Gardening Therapy

It seems I can’t get enough of gardening.

Quite soon after my move to Vancouver, I joined a collaborative gardening group as a way of meeting people and getting my hands in the earth. When my church put out a call for volunteer gardeners, I offered to get involved there, too. On my recent trip to Ontario, I loved the time I spent in my sister’s garden, picking raspberries and pulling weeds, purely for fun.

Recently, I read that gardeners have greater life satisfaction, enhanced self-esteem and fewer feelings of depression and fatigue than non-gardeners. That finding makes sense to me. No wonder books on grieving suggest taking up gardening. Excellent centres that treat alcoholics have horticultural therapy programs.

I’m getting a little concerned, though. Here’s how last Saturday went.

Starting at ten a.m., I spent more than three hours at a work bee at the collaborative garden, pulling weeds, picking berries and enjoying the company of other gardeners.

In the afternoon, I packed my clippers in a bag and set off for my son and daughter-in-law’s house. I wanted to remove the dead flowers and leaves on the dahlia plant on their front porch before they returned home. I’d noticed it when I checked their place the day before but didn’t have my clippers with me.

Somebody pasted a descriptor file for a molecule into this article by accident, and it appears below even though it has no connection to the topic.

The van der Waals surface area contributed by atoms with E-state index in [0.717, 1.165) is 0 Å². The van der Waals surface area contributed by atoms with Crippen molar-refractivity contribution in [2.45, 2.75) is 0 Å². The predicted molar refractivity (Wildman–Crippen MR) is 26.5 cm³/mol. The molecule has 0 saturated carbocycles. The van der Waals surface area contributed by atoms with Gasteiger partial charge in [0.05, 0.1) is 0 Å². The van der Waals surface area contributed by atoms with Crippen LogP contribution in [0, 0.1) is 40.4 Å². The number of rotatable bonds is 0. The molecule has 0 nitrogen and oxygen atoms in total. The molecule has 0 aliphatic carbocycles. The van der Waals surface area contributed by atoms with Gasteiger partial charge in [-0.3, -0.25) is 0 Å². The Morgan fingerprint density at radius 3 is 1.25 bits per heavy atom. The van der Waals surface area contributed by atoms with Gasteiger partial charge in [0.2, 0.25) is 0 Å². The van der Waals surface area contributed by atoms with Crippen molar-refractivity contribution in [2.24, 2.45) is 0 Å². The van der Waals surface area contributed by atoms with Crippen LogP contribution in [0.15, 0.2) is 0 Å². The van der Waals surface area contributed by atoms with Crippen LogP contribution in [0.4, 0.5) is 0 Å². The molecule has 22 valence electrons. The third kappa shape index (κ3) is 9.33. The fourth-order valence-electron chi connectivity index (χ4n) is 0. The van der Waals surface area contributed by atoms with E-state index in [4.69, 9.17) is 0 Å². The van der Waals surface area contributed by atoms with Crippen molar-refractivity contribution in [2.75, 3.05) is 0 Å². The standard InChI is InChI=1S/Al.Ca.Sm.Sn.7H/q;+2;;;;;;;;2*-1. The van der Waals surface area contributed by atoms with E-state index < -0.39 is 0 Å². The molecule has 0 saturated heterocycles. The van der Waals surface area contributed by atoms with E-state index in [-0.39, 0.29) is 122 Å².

Along the way, I bumped into a friend from the collaborative gardening group. He wanted to show me the vacant gardening space in a rental building he manages because he wondered if anyone from the group might want to use it.

The yard looked sad. “It’s a waste,” I said, “look at this bindweed taking hold.”

“Aren’t those morning glories?” he asked.

At four-thirty in the afternoon, white trumpet-shaped flowers bloomed on vines, strangling a large clump of raspberry bushes and day lilies.

“They do look like morning glories, but I’m sure they are weeds. Do you want me to help you get rid of them?”

We got to work. The bindweed had been having a heyday. So did we. The clippers came in handy. In half an hour, we filled a Yard Waste bin on wheels. The raspberries and lilies looked decidedly freer. I felt great as I headed off to deal with the dahlia.

I‘m beginning to worry that I may have a gardening addiction.

I wonder if I should take up drinking to treat it.

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